He was once the “wonderboy” of Telenor, who ended up playing a key role in Telenor’s long-troubled investment in Russian mobile phone company VimpelCom. On Thursday Jo Lunder was charged in the corruption case that’s been swirling around VimpelCom for several years.
Lunder’s arrest at Oslo’s main airport at Gardermoen Wednesday night, when he got off a flight from London, is the latest stunning development in the ongoing Telenor / VimpelCom drama. It’s rooted in the large amounts of money that VimpelCom paid to a Gibraltar-registered company in connection with its purchase of licenses to expand into Uzbekistan. The payments are suspected of being bribes paid to the daughter of Uzbekistan’s dictator.
Lunder, now age 53, was a member of VimpelCom’s board at the time, representing Telenor’s large ownership stake in VimpelCom when the Russian-dominated company expanded into Uzbekistan and when the payments first started being made, in 2006. Newspaper Dagens Næringsliv (DN) has charted how USD 108.5 million was paid from VimpelCom to the Gibraltar company, Takilant, between 2006 and 2011, when Lunder also became chief executive of VimpelCom. After serving as a long-time representative of Telenor’s stake i VimpelCom, Lunder took over executive control after a cease-fire in a long-running conflict between Telenor and its Russian co-owners of VimpelCom, led by oligarch Mikhail Fridman.
Lunder, a former football player who gained stature as an international businessman, also served as leader of Norwegian investment firm Ferd Industrial Holdings, from 2007-2011, while still representing Telenor at VimpelCom. After quitting VimpelCom last spring, he took on a job with shipping magnate and investor John Fredriksen based in London. VimpelCom was already under a cloud of corruption suspicions but that didn’t bother Fredriksen. Lunder has consistenly denied having anything to do with any corruption at VimpelCom, but otherwise has refused to comment on the case.
Lunder’s defense attorney, Cato Schiøtz, said he client has nothing to hide. “Lunder will gladly cooperate,” Schiøtz told DN Thursday afternoon. “It’s unknown to him that VimpelCom was allegedly involved in corruption during his time as leader.” Schiøtz said he hadn’t met Lunder before Thursday, adding that Lunder had called him “a few days ago” and asked for a meeting. That was before he was arrested late Wednesday night.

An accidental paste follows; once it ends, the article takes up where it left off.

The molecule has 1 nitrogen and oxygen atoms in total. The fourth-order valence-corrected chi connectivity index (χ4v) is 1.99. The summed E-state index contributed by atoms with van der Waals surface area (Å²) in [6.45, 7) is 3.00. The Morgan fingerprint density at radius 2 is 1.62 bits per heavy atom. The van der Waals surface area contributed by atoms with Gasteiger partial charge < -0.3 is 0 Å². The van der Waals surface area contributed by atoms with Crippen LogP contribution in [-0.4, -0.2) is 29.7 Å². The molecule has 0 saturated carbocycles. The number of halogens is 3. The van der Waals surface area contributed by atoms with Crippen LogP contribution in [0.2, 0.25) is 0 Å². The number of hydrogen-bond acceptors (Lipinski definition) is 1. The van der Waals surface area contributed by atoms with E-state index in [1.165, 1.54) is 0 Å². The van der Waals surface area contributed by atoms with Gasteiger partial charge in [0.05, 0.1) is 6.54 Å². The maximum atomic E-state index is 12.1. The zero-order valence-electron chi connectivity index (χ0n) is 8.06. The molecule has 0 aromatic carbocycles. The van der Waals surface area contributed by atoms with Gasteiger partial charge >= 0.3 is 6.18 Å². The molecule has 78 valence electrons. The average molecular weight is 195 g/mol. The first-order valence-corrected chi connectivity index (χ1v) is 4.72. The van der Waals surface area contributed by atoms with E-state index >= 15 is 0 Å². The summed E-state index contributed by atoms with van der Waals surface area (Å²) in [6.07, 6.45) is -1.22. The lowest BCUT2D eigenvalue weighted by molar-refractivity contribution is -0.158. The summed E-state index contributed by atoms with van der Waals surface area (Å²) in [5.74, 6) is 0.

‘Suspicions of participation in corruption’
Norwegian Broadcasting (NRK) reported on Thursday that Lunder remained in police custody after his arrest and was undergoing questioning. Prosecutor Marianne Djupesland, who recently played a major role in the huge corruption case against Oslo-based Yara International, confirmed to NRK that Lunder was charged with corruption.
Djupesland, who works for the Norwegian police’s economic crimes unit Økokrim, told NRK that Lunder’s arrest had been planned for quite a while and was based on “suspicions of participation in the possible corruption at VimpelCom’s operations in Uzbekistan.”
She said she wouldn’t rule out that Økokrim would ask a court to keep holding Lunder in custody while the investigation continues. “It’s also natural that several others will be questioned,” she said, but wouldn’t name who that would be.
No comment form Telenor, new VimpelCom losses
Telenor’s new chief executive, Sigve Brekke, declined comment on Lunder’s arrest. Brekke told DN earlier this week that he simply wants to get to the bottom of the VimpelCom case and move on, “no matter what it costs.” He’s likely to be called into a new parliamentary hearing on the case, after Brekke’s predecessor who engaged Lunder, ex-Telenor CEO Jon Fredrik Baksaas, admitted he’d withheld information about the case at an earlier hearing in January. A few days before that, Telenor’s chairman who hired Brekke, was fired by the government trade minister in charge of the state’s 54 percent stake in Telenor, because he hadn’t shared information with her either.
Now the state also faces losses on its stake in Telenor, which evolved from Norway’s old state telephone utility. On Tuesday, Amsterdam-based VimpelCom announced it was setting aside a whopping USD 900 million to cover eventual costs tied to the ongoing international investigation into corruption at the company. That will mean a heavy loss not only for VimpelCom but also for Telenor in its fourth-quarter results. The sheer size of the reserves set aside deeply trouble Trade Minister Monica Mæland, who said VimpelCom must be expecting a “reaction” from international authorities, in the form of a fine or legal costs in the event of a trial.
Analysts also have reacted to the size of the set-asides. “It’s remarkable and suspicious that such a concrete amount is set aside,” analyst Aleksandr Kazbegi of the Russian investment bank Renaissance Capital told DN. He thinks a financial settlement over the bribery suspicions with US authorities is imminent: “That’s the American way of settling these things, pay a fine to avoid a lengthy court case.”
And while Telenor’s Brekke wants to get the case settled and worries about how the VimpelCom case has hurt Telenor’ reputation, Kazbegi said he thinks VimpelCom’s Russian owner, Fridman’s Alfa Gruppen, has taken its time to cut a deal with the authorities. “For Alfa, this isn’t a big deal,” he told DN. “They (the Russians) don’t worry about their reputation, only about money.”